Headlines across the world in late September proclaimed, “One million New Plankton Species Found.” Project leader Chris Bowler of the Ecole Normale Supérieure in Paris explained, "It's the first time that anyone's done this expedition looking specifically for plankton life, and that's why we found so many."
But how could this be? Don’t we know the number of species on the planet? We must know because alarmists claim that they’re in dramatic decline.
Harvard biology Professor E. O. Wilson worries that species are going extinct at a rate of three per hour, as if that were unusually high. In reality, that is a low rate of extinctions considering the total number of species is now thought to be at least in the hundreds of millions. Regardless, neither Wilson nor anyone else can name any of these species he claims is going extinct. If you can’t name the species disappearing and you don’t even know the total, you have no way to make accurate claims about extinction rates.
Wikipedia asserts that, “rapid environmental changes typically cause extinctions.” But, they also say, “it is estimated that 99.9 percent of species that have existed on Earth are now extinct.” So extinctions are normal? Is the current rate of extinction higher than that we have seen in the past? How did so many extinctions occur without the interlinked ecosystem collapsing as environmental and native land rights campaigners are fond of warning about?
The truth is one can’t tell from the fossil record. It’s estimated that one needs at least 15 million individuals in a species for it to be detectable in the fossil record. The geologic records of soft bodied species rarely survive. That is why the exceptional fossil preservation of soft body parts in the Burgess Shale Formation in British Columbia was so important.
The threat of accelerated extinction rates amplifies the fear factor employed by environmental activists through the argument that all animals and plants are interdependent. If one species disappears then the entire chain is in jeopardy, campaigners confidently tell us. It’s an extension of the Great Chain of Being view first proposed by Aristotle and blindly adopted by today’s environmentalists as self-evident. It underpinned the Western view that ordered everything from inanimate rocks through animate plants, animals, humans, to Angels, then God.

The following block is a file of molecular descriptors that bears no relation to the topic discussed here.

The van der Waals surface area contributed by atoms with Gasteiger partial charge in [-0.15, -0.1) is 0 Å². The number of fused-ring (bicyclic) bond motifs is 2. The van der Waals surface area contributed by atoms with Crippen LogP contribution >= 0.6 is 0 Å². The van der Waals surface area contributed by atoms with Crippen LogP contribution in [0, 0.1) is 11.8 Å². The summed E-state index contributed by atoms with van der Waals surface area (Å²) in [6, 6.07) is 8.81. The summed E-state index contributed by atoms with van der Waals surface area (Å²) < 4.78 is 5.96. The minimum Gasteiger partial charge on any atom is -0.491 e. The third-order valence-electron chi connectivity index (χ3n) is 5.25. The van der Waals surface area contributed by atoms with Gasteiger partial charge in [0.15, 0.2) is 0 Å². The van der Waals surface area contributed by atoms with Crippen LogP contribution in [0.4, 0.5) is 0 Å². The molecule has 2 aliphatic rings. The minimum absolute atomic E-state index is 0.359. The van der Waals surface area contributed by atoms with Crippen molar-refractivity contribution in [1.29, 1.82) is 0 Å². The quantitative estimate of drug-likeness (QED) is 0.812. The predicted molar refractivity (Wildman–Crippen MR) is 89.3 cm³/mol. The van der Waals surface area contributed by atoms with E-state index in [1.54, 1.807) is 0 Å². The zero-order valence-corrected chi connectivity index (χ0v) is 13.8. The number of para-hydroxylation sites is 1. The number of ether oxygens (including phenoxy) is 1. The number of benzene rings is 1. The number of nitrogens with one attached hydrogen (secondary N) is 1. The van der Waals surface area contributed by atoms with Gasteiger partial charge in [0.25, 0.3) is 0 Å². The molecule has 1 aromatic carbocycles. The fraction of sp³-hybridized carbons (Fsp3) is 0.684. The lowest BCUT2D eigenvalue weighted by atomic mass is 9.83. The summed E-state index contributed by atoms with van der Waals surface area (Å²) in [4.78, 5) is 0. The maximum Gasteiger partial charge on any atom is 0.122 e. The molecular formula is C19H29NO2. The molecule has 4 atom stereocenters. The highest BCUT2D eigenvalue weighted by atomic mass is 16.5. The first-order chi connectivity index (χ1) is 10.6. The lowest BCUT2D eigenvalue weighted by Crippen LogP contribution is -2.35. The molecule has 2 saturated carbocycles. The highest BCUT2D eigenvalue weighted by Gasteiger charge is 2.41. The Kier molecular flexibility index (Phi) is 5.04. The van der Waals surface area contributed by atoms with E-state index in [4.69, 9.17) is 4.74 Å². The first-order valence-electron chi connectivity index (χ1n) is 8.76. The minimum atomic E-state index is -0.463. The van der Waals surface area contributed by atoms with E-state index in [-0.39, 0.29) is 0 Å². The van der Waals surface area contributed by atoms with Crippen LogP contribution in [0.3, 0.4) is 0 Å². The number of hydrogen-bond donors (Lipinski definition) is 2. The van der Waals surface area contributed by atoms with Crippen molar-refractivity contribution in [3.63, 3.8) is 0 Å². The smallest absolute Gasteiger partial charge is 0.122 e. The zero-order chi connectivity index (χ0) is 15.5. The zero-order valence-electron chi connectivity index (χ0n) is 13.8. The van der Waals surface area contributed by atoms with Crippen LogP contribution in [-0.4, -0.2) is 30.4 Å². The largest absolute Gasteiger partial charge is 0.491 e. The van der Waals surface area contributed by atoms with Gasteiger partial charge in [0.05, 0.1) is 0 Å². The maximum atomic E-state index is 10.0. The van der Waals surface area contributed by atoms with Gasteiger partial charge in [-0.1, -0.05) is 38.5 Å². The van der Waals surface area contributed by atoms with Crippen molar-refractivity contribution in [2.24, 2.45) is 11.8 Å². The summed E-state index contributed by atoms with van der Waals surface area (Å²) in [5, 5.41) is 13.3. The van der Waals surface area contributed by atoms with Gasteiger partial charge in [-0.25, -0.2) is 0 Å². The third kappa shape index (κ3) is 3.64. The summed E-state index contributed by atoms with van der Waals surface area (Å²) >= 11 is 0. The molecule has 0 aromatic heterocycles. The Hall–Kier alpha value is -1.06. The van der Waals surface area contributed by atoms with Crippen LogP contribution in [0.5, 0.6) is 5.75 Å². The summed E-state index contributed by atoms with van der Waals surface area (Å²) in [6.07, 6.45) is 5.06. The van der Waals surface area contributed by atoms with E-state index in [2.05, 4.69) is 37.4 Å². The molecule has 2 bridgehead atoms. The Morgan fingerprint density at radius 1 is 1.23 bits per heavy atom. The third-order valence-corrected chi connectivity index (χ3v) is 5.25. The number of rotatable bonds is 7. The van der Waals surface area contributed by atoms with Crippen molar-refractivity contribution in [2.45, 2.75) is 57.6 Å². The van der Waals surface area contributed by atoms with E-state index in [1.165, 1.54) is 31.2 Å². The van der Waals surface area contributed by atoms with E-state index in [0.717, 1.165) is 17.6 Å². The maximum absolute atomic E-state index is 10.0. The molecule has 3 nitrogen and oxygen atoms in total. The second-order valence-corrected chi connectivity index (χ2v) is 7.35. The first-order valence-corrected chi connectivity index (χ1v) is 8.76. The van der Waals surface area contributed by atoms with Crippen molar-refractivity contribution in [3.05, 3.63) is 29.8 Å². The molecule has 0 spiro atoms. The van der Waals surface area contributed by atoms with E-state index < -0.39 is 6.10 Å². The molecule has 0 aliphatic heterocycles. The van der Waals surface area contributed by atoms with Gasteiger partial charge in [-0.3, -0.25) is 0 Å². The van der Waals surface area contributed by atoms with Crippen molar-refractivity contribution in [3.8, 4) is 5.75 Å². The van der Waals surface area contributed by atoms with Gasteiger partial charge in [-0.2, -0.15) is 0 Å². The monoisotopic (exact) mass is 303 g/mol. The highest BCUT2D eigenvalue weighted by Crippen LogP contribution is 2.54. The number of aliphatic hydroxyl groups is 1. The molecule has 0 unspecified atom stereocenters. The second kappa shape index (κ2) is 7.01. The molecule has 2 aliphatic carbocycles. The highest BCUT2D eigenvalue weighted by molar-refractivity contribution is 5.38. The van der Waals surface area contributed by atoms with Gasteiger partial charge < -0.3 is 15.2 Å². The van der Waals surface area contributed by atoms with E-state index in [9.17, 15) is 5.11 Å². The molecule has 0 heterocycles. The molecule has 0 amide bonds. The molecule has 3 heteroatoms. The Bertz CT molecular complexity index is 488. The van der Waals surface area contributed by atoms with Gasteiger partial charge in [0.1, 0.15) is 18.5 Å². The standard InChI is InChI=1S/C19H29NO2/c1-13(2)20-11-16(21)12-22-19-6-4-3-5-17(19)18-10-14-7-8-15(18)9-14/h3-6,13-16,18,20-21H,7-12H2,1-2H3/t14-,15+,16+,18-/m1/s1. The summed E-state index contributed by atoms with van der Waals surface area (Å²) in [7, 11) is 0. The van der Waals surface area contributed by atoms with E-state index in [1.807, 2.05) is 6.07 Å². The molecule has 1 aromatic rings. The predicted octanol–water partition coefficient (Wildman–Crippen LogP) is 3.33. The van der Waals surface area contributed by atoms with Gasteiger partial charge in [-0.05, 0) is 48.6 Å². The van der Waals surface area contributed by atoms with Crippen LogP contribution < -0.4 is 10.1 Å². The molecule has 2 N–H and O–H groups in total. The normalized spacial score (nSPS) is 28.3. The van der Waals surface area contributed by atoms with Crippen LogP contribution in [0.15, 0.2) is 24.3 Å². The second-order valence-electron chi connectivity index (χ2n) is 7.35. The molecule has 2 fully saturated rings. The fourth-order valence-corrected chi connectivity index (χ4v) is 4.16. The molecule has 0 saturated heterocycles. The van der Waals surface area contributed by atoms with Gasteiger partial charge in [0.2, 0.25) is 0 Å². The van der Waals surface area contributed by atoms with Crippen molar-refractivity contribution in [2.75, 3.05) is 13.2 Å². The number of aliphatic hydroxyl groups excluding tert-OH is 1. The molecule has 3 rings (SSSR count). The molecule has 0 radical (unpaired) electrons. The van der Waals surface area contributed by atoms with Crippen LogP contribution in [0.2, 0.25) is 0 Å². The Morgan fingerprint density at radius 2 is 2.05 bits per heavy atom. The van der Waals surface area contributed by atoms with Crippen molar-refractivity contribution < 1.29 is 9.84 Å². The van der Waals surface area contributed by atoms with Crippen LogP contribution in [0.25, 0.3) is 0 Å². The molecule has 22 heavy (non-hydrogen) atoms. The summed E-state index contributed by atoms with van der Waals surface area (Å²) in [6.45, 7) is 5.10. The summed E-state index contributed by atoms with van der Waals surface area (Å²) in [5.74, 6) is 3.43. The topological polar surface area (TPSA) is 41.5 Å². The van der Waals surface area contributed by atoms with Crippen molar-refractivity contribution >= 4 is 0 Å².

That is fine but they then reflect alarmist thinking when they next illustrate why biodiversity is an effective weapon for environmental scare mongers: “Biodiversity is one measure of the health of ecosystems.”
Bowler also buys into this myth when he says, "These planktonic organisms are the life support system of the planet. They are the base of the food chain … if there's no plankton, there's no fish in the oceans.”
Last month’s plankton discovery confirms the 2010 observation that it is total numbers of individuals in species that is the biggest problem, not the number of species. “Biologists worldwide may have to start re-evaluating their estimates of the number of species on Earth, since expeditions documenting the oceans' tiniest species have revealed shocking diversity: in the tens of millions of species, at least, and according to one researcher "closer to a billion… Scientists were surprised to find that so many of these newly discovered microbes were rare, sometimes less than one in 10,000 individuals.”
It also supports the recent discovery of 200 species in Papua, New Guinea. Lead scientist Steve Richards said that there are, "large areas of New Guinea that are pretty much unexplored biologically.